1. mount /dev/mmc/disc0/part2 /opt
    5. automount will do the rest
  4. Log into the router via Putty (SSH) and run fraters script below. This will take a while. It will tell you when it's finished.
    1. wget -O /tmp/prep_optware http://wd.mirmana.com/prep_optware
    2. sh /tmp/prep_optware
  5. When the script is done, it will tell you so and advise a reboot. (it is wise to wait ~1-2 mins after completion before rebooting)
  6. Reboot

Before build 13309

First off credit goes to frater for the optware script and the driver script credit goes to aszu and the startup script for the driver goes to phuzi0n. My hats off to you guys.

An update on my situation. The SD cards speeds were too slow and were overwhelming the router. I have steps for anyone using SD. It uses the new driver for the install. I have tested this 4 times on 2 different sd cards.

Start with a fresh system 30/30/30 reset, a Clean formatted SD card in either ext2 or ext3 with a /jffs directory, then create /opt inside of /jffs. Ex. /jffs/opt.

For some reason the later builds have a problem with formatting a card on setup, it screws the partition making the card invisible to the router. The above remedies this, and a service ticket has been submitted to fix this.

Continuing:

1.
a. Boot router.
b. Enable and setup GPIO's in the GUI for the SD Mod, because in the later builds auto GPIO is broken. Also setup your internet connection.
c. Enable jffs.
d. Copy the SDHC driver from HERE to the root directory of the MMC card via WinSCP
e. Save the following script to Startup in Administration->Commands. This Startup script will run the new SDHC driver all the time. It is only necessary until the release of a build with it all ready ported.

 cp /mmc/sdhc-gpio2.o /tmp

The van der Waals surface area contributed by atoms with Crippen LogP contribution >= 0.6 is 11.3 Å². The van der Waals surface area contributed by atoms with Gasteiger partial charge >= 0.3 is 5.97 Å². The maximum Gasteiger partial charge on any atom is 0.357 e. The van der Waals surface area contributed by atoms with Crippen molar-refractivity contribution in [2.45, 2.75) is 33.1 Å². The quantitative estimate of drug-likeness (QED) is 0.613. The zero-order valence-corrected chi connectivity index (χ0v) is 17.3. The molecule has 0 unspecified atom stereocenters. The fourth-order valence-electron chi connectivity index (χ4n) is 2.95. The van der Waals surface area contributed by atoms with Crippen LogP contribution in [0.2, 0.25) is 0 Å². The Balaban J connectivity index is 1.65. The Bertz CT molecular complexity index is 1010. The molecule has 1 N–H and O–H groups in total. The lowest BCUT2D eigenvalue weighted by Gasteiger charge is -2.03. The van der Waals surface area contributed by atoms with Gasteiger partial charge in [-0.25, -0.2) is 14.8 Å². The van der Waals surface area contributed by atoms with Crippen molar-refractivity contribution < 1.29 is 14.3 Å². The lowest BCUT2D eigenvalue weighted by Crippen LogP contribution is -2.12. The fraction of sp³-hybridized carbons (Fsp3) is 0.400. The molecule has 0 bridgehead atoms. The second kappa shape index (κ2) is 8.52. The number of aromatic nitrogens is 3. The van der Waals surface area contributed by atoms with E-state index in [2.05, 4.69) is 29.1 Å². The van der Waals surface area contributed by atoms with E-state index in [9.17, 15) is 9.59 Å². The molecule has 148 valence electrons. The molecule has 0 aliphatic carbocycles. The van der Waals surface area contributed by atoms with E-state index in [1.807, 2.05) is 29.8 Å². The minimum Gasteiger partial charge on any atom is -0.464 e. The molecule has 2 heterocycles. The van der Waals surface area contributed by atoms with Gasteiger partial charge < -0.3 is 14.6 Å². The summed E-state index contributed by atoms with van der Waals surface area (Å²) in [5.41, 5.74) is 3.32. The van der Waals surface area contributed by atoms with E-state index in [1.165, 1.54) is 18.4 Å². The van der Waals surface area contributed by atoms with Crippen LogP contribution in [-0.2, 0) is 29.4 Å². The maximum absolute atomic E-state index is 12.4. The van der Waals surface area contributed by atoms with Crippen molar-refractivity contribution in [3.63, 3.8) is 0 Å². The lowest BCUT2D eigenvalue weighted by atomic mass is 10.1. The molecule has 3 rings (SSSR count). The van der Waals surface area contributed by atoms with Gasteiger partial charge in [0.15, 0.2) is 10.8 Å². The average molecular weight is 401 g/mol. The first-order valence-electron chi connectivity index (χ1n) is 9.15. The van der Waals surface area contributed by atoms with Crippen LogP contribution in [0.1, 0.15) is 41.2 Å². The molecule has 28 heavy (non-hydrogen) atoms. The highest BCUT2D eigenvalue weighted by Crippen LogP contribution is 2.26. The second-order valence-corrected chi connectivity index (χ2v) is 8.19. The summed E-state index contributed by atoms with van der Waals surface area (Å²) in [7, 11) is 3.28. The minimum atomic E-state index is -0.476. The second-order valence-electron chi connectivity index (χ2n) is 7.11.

umount /mmc
 rmmod mmc
 insmod /tmp/sdhc-gpio2.o
 mount /dev/mmc/part1 /mmc/
 mount --bind /mmc/jffs /jffs
 mount -o bind /mmc/jffs/opt /opt

2. Log into the router via Putty (SSH) and run fraters script below. This will take a while. It will tell you when it's finished.

wget -O /tmp/prep_optware http://wd.mirmana.com/prep_optware
sh /tmp/prep_optware

3. Reboot (it is wise to wait ~1-2 mins after completion before rebooting)

Notes

Useful commands

mount - Shows what disks/partitions are mounted
fdisk -l - Shows disk information
blkid - Shows disk information
df -h - Shows disk usage and available space.  Very important
lsusb - Shows devices in /dev/usb/ like printers, USB hubs etc.
top - Shows all running processes and resources as well as swap file usage and CPU-Memory usage.
htop - A more user friendly application that allows you to kill processes, change their "nice" value, etc.
netstat -lnp - Shows which ports are open and what services are using them.
cat /tmp/fdisk
cat /tmp/blkid
cat /opt/etc/automount
cat /opt/etc/nomount
cat /var/log/messages - Shows the kernel logs if Syslogd is enabled.  Useful for debugging or viewing Events.
cat /opt/var/log/messages - Shows the Optware logs.  Great for information.
  • You may find it easier to browse the logs using parameters separated with a | such as more and grep . Grep means find, and more will allow you to view the entire log one line at a time by pressing or holding down Enter . The parameters can also be used in conjunction:

Example :

root@Asus:~# cat /var/log/messages | grep Linux
Jan  1 00:00:06 Asus user.notice kernel: Linux version 2.6.24.111 (root@dd-wrt)
(gcc version 4.1.2) #1058 Wed Mar 24 04:18:19 CET 2010
root@Asus:~#

cat /var/log/messages | grep Linux | more

  • To remove this optware completely (which should be done after a build upgrade, or if you don't need all of these services) do the following:
cd /opt
rm -r *
  • When using USB storage (or maybe other form of storage as well), in order to automount the remaining partitions, the packages 'util-linux-ng' and 'grep' should be installed as well:
ipkg-opt install util-linux-ng
ipkg-opt install grep

Many more exciting packages are in the works, so be sure to follow This forum thread and further help is always available on the forums.

Enjoy!

OTRW Logging

If you want optware to allow logging of accepted packets and you have plenty of space for it, comment out the following lines from the file S94stophammer located in the directory /opt/etc/init.d.

if [ `nvram get log_accepted` -ne 0  ] ; then
  nvram set log_accepted=0
  nvram commit
  optlog "${NAME}" "I turned off logging for accepted with 'nvram set log_accepted=0', sorry"
fi
init_files

Kernel 2.6 Problems! [READ!]

Currrently (As of Build 13972), Media Servers (Twonky, Mediatomb, UShare, Etc) are not working under the 2.6 Kernel! If you want to use these services, use the 2.4 Kernel! But, make sure you can put the 2.4 kernel on your hardware first.